An in-class experience applying what students learned about adaptation and predation during their visit to Bear Creek Ranch.
- Adaptation Artistry – Students will create their own unique bird species out of art supplies based on the adaptations they want it to have to survive in the biome they have chosen for its aquatic or terrestrial home. They will present their bird in class and describe its biome and adaptations.
– A Water, Land & History Field Investigation Day
Teaching the basics of water quality and the components of healthy aquatic ecosystems, students will travel to a location in the Trinity River Basin locally to sample water quality and riparian parameters, conduct analysis, perform chemical experiments, and record data for later comparison and analysis. They will also learn about the founding of Fort Worth at that very site and the early history of our great city. To read more on this program, click here to read a featured article from the May issue of the Texas Wildlife magazine.
Students will rotate through five stations while in the field for a hands-on investigation day:
- Riparian/Rainfall Simulator – Students will learn what a riparian area is and will participate in an interactive demonstration using a rainfall simulator to increase the students understanding of ground water and run off water, the importance of vegetation to the soil and the effects of trash on our land and water.
- Macro-Invertebrate Collection – Students will use nets, tweezers and collection containers to collect and identify macro-invertebrates from the Trinity River. Students will try to determine the water quality of the river based on analysis of the types and numbers of pollution sensitive, somewhat pollution sensitive and pollution tolerant species they collect.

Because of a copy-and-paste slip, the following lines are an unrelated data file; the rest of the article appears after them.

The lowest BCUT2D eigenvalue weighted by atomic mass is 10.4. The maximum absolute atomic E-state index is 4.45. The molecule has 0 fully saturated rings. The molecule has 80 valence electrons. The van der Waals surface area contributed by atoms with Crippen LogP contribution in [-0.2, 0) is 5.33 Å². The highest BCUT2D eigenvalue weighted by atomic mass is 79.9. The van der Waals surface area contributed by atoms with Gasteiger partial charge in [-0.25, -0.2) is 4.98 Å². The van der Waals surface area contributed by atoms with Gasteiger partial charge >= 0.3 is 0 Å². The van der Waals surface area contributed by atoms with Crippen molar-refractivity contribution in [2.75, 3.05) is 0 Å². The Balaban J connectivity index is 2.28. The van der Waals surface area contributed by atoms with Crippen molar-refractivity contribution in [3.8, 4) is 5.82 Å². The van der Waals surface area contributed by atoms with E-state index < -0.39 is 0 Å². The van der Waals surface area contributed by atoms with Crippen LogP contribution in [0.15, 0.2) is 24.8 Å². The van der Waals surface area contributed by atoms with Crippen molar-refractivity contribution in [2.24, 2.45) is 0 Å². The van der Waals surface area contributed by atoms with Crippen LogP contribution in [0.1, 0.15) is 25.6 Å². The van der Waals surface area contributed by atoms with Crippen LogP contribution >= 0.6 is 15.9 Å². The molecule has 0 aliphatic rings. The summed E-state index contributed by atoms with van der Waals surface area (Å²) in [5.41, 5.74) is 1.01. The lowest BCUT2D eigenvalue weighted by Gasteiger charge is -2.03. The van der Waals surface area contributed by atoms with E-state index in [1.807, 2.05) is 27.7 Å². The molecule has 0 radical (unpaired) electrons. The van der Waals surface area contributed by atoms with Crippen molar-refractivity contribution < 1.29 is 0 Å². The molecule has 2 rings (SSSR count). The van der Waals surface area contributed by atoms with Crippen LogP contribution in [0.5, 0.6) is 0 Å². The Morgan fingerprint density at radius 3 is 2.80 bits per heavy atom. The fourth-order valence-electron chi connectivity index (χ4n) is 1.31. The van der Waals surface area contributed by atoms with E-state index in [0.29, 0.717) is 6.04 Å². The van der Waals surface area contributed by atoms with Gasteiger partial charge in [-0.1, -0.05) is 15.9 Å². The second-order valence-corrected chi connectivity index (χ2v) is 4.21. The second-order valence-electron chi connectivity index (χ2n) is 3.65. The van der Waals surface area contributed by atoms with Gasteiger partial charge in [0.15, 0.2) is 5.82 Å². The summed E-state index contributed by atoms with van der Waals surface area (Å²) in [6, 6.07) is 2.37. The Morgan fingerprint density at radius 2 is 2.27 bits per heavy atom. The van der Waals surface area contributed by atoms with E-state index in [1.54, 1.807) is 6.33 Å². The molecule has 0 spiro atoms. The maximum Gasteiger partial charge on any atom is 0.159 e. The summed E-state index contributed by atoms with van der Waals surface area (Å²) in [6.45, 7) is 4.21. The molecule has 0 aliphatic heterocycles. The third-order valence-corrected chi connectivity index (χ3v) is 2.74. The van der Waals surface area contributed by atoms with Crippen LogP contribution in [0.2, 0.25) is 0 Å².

- Water Quality Testing – Students will test water samples from the Trinity River to measure temperature, appearance, odor, pH, dissolved oxygen and ammonia levels. Students will then analyze that data to determine the overall water quality in the Trinity River on that particular day.
- TRWD Stream Trailer – Students will experience the stream trailer, which allows hands-on experimentation demonstrating how streams flow. Students will explore the balance between erosion and deposition, learn about the protective nature of stream bank vegetation, discover the importance of sediment to streams and learn about the natural processes of erosion and flooding.
- Ripley Allen Arnold Statue – Students will visit the statue that sits on the bank of the Trinity River and learn how and why Fort Worth was founded on that site because of the bluff, the river and its resources. Through interactive storytelling and song, they will learn about our rich history as told by a slave who lived in early Fort Worth in the 1850’s.
Stay Tuned to Learn more about these programs…
- Eco:Art– Creating Connections: Art from Nature at Camp Carter for Kindergartners
- Rock Springs– Botany, Math & History in the Garden for 4th graders
- Exploring the Art of Robotics at the Fort Worth Central Library for Middle School students